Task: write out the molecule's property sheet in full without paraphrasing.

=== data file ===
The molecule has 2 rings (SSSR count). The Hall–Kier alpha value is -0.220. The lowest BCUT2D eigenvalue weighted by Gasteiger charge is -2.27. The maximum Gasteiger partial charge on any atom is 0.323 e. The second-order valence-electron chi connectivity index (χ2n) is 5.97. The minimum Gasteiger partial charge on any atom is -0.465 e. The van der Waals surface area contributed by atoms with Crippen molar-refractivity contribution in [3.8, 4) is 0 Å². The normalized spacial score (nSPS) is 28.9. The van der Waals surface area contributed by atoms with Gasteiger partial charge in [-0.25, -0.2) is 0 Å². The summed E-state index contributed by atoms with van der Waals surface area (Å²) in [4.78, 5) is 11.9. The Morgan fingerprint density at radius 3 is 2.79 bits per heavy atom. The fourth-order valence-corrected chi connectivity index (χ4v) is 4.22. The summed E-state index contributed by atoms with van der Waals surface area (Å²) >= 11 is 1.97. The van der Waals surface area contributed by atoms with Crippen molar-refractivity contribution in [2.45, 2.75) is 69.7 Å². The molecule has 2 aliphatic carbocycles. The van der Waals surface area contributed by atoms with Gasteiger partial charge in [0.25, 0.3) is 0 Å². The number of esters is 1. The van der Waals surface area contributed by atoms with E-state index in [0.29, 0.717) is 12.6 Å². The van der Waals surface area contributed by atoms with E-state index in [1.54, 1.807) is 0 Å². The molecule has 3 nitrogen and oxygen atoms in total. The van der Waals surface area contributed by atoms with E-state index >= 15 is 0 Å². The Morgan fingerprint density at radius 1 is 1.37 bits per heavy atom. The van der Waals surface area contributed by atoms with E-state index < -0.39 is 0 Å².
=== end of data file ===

The molecule has 2 rings (SSSR count). The Hall–Kier alpha value is -0.220. The lowest BCUT2D eigenvalue weighted by Gasteiger charge is -2.27. The maximum Gasteiger partial charge on any atom is 0.323 e. The second-order valence-electron chi connectivity index (χ2n) is 5.97. The minimum Gasteiger partial charge on any atom is -0.465 e. The van der Waals surface area contributed by atoms with Crippen molar-refractivity contribution in [3.8, 4) is 0 Å². The normalized spacial score (nSPS) is 28.9. The van der Waals surface area contributed by atoms with Gasteiger partial charge in [-0.25, -0.2) is 0 Å². The summed E-state index contributed by atoms with van der Waals surface area (Å²) in [4.78, 5) is 11.9. The Morgan fingerprint density at radius 3 is 2.79 bits per heavy atom. The fourth-order valence-corrected chi connectivity index (χ4v) is 4.22. The summed E-state index contributed by atoms with van der Waals surface area (Å²) >= 11 is 1.97. The van der Waals surface area contributed by atoms with Crippen molar-refractivity contribution in [2.45, 2.75) is 69.7 Å². The molecule has 2 aliphatic carbocycles. The van der Waals surface area contributed by atoms with Gasteiger partial charge in [0.25, 0.3) is 0 Å². The number of esters is 1. The van der Waals surface area contributed by atoms with E-state index in [0.29, 0.717) is 12.6 Å². The van der Waals surface area contributed by atoms with E-state index in [1.54, 1.807) is 0 Å². The molecule has 3 nitrogen and oxygen atoms in total. The van der Waals surface area contributed by atoms with E-state index >= 15 is 0 Å². The Morgan fingerprint density at radius 1 is 1.37 bits per heavy atom. The van der Waals surface area contributed by atoms with E-state index < -0.39 is 0 Å².